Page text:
Lebkuchen or Lebzelten(Honey cakes)
Lebkuchen or Lebzelte 1,2,3, as they were made by the pepper cake bakers of Nuremberg, based on a secret family recipe, used from the 14th century. - Sufficient for 30 pieces.
250 g honey from forest flowers
50 g candied lemon peel
50 g candied orange peel
50 g Sukkade4 candied peel
1 knife tip of ammonium carbonate (today's cooks might find bicarbonate of soda easier to obtain in the shops, and it would be a viable alternative here)
1 tablespoon milk
100 g almond flakes
5 g cinnamon
5 g cardamom
1 knife tip each of ginger, ground cloves and ground nutmeg
1 lemon rind
250 g flour
30 round, thin wafers (8 - 10 cm in diameter) - of rice paper or similar
Cut into small cubes the candied lemon peel, orange peel and Sukkade peel. Heat the honey gently and let it cook a bit. Crack the eggs and whisk them in a bowl, then mix in first the warm honey, and then the cubes of candied peel. Dissolve the carbonate of ammonia in the milk and add this to the mixture. Then stir in the flaked almonds, spices and grated lemon rind. Sieve the flour over the mixture, mixing it in. Then knead it into a smooth dough. If too runny, add more flour. Place dough on the wafers and let the 'Lebzelten' rest overnight in a cool place. On the next day, place the Lebzelten in a preheated oven (electric: 180° C, gas: 2-3), bake for 30 minutes. Take out and allow to cool on a wire rack.
See page from old recipe book below.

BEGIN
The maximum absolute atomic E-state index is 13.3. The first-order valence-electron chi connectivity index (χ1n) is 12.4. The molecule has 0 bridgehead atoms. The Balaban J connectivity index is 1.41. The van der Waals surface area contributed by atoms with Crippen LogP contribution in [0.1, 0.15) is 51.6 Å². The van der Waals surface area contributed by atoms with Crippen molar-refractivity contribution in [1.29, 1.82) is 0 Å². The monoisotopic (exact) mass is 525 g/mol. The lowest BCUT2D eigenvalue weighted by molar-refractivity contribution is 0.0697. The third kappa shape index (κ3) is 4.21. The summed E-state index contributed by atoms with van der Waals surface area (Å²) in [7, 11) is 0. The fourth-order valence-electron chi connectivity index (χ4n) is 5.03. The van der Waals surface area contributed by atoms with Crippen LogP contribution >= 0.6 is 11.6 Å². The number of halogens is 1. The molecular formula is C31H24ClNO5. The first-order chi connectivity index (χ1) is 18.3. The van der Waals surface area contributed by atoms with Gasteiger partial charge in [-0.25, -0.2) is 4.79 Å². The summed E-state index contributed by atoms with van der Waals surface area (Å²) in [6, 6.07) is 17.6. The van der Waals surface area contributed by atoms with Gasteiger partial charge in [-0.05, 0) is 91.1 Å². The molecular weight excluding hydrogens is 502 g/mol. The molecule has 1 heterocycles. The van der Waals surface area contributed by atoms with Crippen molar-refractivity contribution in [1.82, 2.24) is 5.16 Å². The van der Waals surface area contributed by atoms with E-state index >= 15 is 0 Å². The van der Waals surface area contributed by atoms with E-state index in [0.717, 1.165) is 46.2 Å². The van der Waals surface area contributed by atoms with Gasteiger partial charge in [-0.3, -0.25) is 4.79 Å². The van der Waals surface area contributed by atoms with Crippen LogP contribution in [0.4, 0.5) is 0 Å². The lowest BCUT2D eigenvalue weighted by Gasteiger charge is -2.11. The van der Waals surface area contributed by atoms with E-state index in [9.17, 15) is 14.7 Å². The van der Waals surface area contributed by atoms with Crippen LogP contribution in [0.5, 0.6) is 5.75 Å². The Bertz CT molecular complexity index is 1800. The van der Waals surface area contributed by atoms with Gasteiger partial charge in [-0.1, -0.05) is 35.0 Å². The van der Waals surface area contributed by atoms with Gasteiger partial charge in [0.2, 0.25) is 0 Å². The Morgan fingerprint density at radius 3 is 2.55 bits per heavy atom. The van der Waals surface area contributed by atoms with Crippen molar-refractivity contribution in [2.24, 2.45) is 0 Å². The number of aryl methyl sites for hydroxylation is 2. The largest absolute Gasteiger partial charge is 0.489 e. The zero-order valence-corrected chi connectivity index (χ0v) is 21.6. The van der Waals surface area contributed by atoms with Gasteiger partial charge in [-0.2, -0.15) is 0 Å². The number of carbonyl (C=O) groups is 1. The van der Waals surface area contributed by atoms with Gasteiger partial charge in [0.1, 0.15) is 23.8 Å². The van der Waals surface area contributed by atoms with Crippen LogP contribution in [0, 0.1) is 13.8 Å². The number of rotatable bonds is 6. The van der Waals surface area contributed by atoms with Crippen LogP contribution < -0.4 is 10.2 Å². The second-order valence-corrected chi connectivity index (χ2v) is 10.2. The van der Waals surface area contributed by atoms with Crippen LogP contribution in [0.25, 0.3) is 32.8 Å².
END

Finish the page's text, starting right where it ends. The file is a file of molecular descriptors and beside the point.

Photograph (c)Wulf Schiefenhövel
Hand-written recipe by an unknown author in the recipe book of
1 handwritten recipe by an unknown author in the collection of Grete Schiefenhövel; (Fig.1)
2..Etymology: Either connected to old-high-German (h)leib (cp. English loaf, slavic chleb) originally designating unsoured bread. Lebkuchen would thus be breadcake. Or stemming from middle-Latin libum round, flat dough cake, cake, cake for sacrifices. Another etymological connection might exist to Latin libetum, labetum, designating certain types of cakes, these words could have mutated to become the German Lebzelte. - Later, the terms Lebkuchen and Lebzelte were confounded with Leben, life.
3. The translation often given in English dictionaries is 'gingerbread'; yet, only a tiny bit of ginger is used in these German recipes. In American recipe books (e.g. Rombauer 1946) recipes for 'honey cakes' are more appropriate for these lebkuchen than any recipes for gingerbread.
4. Sukkade is the candied peel of a special kind of lemon